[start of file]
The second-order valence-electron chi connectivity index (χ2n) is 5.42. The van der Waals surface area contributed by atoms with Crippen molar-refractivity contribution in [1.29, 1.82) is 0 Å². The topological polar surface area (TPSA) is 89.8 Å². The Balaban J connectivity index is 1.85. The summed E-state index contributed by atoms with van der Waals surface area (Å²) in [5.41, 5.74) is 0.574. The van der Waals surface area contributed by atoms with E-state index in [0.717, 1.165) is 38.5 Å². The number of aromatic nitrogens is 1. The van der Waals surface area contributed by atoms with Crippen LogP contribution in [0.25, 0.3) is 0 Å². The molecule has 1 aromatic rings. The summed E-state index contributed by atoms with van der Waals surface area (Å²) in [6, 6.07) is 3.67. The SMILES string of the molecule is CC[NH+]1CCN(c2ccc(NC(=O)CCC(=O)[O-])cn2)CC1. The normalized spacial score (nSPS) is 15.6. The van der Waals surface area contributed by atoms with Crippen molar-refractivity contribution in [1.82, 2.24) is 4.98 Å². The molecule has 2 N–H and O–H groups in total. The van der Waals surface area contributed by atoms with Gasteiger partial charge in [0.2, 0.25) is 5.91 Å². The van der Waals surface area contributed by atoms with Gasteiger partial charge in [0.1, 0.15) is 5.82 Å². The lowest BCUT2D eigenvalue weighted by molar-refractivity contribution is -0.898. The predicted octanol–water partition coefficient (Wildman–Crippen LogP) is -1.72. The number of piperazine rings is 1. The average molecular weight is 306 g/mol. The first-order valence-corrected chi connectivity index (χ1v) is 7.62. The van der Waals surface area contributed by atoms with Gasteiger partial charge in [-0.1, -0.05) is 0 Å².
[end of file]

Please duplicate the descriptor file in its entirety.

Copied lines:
The second-order valence-electron chi connectivity index (χ2n) is 5.42. The van der Waals surface area contributed by atoms with Crippen molar-refractivity contribution in [1.29, 1.82) is 0 Å². The topological polar surface area (TPSA) is 89.8 Å². The Balaban J connectivity index is 1.85. The summed E-state index contributed by atoms with van der Waals surface area (Å²) in [5.41, 5.74) is 0.574. The van der Waals surface area contributed by atoms with E-state index in [0.717, 1.165) is 38.5 Å². The number of aromatic nitrogens is 1. The van der Waals surface area contributed by atoms with Crippen LogP contribution in [0.25, 0.3) is 0 Å². The molecule has 1 aromatic rings. The summed E-state index contributed by atoms with van der Waals surface area (Å²) in [6, 6.07) is 3.67. The SMILES string of the molecule is CC[NH+]1CCN(c2ccc(NC(=O)CCC(=O)[O-])cn2)CC1. The normalized spacial score (nSPS) is 15.6. The van der Waals surface area contributed by atoms with Crippen molar-refractivity contribution in [1.82, 2.24) is 4.98 Å². The molecule has 2 N–H and O–H groups in total. The van der Waals surface area contributed by atoms with Gasteiger partial charge in [0.2, 0.25) is 5.91 Å². The van der Waals surface area contributed by atoms with Gasteiger partial charge in [0.1, 0.15) is 5.82 Å². The lowest BCUT2D eigenvalue weighted by molar-refractivity contribution is -0.898. The predicted octanol–water partition coefficient (Wildman–Crippen LogP) is -1.72. The number of piperazine rings is 1. The average molecular weight is 306 g/mol. The first-order valence-corrected chi connectivity index (χ1v) is 7.62. The van der Waals surface area contributed by atoms with Gasteiger partial charge in [-0.1, -0.05) is 0 Å².